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Comments of Louis M. Thompson, Jr.

May 6, 2011

invited response to

March 22, 2011 Forum Report:

Inviting Comments on Board Advisor's Views of "Fifth Analyst Call"


Lou Thompson, whose comments are presented below, is founder & principal of Thompson Value Creation & Governance Strategies and serves as a member of the Ketchum PR Corporate Governance Advisory Committee and as a Fellow of the Governance & Accountability Institute. A former president of the National Investor Relations Institute ("NIRI"), he has served as member of the Forum's Program Panel guiding the "Say on Pay" program that defined communication requirements addressed in the current "E-Meetings" program.



Comments of

Louis M. Thompson, Jr.

May 6, 2011



The Fifth Analyst Call


By now, we know that two members of Occidental Petroleum’s board met with a select group of large investors in a so-called Fifth Analyst Call less than two days before the company reported its Q1 20ll earnings. Referring to it as an “analyst call” is a misnomer because it didn’t involve analysts at all but instead a small group of institutional investors representing combined assets of $2.2 trillion.

The group, organized by representatives of F&C Asset Management, T. Rowe Price and Railpen along with the advocacy group UN Principles for Responsible Investment, came up with the concept of holding a conference call between representatives of a major company’s board the investor group to discuss corporate governance issues raised in the company’s proxy statement such as executive pay and board structure. The concept was predicated on the notion that the discussion would deal only with issues raised in the proxy statement being a publicly released document.

Almost immediately, companies and law firms raised the concern that having a discussion with a select group of investors was an invitation to potential violations of Regulation Fair Disclosure. Yet, the group reached back to a speech by SEC Chairman Mary Schapiro before the National Association of Corporate Directors in which she said, “It is vital that shareholders and board members move beyond the minimum required communications and become truly engaged in the pursuit of high-quality governance. For boards and their companies, engagement means more than just disclosure. It means clear conversations with investors about how the company is governed – and why and how decisions are made.”

Chairman Shapiro’s comments gave little comfort to companies and their lawyers. Most feared that board members typically don’t know the company’s complete disclosure record of what’s been publicly released and what has not and they could easily slip into discussing new material information that has not been fully disclosed. For this reason alone, most companies spurned the idea of participating in a Fifth Analyst call. While the concept has merit, Reg FD became the barrier for all except OXY that decided to take the plunge.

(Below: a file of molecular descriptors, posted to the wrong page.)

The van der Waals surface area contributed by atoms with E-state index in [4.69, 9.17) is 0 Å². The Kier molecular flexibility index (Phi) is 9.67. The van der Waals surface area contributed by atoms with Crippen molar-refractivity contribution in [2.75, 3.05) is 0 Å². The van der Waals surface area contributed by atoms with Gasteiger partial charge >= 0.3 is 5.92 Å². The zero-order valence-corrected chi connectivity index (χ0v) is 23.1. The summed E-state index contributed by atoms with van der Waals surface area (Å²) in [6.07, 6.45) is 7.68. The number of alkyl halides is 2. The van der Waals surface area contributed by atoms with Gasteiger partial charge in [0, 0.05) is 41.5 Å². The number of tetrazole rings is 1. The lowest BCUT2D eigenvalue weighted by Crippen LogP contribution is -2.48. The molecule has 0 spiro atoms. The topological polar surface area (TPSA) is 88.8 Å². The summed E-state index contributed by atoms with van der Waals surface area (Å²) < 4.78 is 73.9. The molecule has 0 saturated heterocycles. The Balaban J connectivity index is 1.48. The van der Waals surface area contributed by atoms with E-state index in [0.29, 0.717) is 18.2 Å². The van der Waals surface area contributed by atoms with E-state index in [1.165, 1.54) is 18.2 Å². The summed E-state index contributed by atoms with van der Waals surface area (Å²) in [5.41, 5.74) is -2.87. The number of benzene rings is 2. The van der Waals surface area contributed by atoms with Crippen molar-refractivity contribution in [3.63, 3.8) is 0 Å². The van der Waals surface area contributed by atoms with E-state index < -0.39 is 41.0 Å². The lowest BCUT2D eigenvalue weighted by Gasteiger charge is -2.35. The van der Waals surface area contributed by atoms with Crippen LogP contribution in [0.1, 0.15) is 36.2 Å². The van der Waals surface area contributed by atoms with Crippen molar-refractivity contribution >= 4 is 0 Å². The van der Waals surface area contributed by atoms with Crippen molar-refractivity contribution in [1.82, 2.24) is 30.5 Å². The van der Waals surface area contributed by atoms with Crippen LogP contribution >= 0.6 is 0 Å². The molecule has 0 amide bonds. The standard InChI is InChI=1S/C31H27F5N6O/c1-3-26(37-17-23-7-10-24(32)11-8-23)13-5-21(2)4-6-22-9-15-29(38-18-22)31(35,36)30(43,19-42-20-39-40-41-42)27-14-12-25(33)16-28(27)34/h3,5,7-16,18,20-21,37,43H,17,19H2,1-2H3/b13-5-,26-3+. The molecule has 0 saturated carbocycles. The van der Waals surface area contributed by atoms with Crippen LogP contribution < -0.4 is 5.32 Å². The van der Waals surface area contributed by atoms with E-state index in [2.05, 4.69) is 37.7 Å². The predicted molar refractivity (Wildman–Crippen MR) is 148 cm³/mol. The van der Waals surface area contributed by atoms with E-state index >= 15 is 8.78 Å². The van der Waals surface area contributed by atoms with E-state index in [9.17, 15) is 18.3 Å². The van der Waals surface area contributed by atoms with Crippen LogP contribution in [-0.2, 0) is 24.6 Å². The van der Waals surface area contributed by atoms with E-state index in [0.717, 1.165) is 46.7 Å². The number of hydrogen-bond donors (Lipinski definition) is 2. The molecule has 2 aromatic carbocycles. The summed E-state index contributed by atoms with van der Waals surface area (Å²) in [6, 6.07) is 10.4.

To me, the solution to the Reg FD concerns would be to Webcast the call so that all who are interested can at least “listen in” to the discussion. As President & CEO of the National Investor Relations Institute at the time, I worked closely with the SEC staff to create a regulation that we could all live with – companyies, analysts, investors and the public – and I got the staff to consider a fully accessible Webcast or teleconference with proper notice to serve as a means for full and fair disclosure. (Initially, I faced resistance from members of the staff who said only half of adults in the U.S. had Internet access. I found a study that demonstrated that some 85 percent of individual investors had internet access and the corporate Web site was a primary means used in making their investment decisions.)

By Webcasting the Fifth Analyst Call or any similar type discussion between companies and selected investors would take a potential Reg FD violation out of the equation. It would also allow for a more rich discussion about governance issues going beyond what is published in the proxy statement that could benefit all investors, particularly those who vote their proxies. It also takes away the image that the company is communicating about governance with an exclusive club of major shareholders.

Clearly, companies need to go beyond the proxy as a means for communicating information about their governance processes and procedures. Many are doing this on their Web sites. Shareholders would also benefit if companies did a better job of discussing the board’s role in governance matters in the proxy itself. A fully accessible Webcast of a discussion between major investors pursuing board governance would be one more means in which participants and those listening in would gain a better understanding of issues important to all – and not only to a select group of participants.


Lou Thompson
Founder and principal

Thompson Value Creation & Governance Strategies
Orange, Virginia




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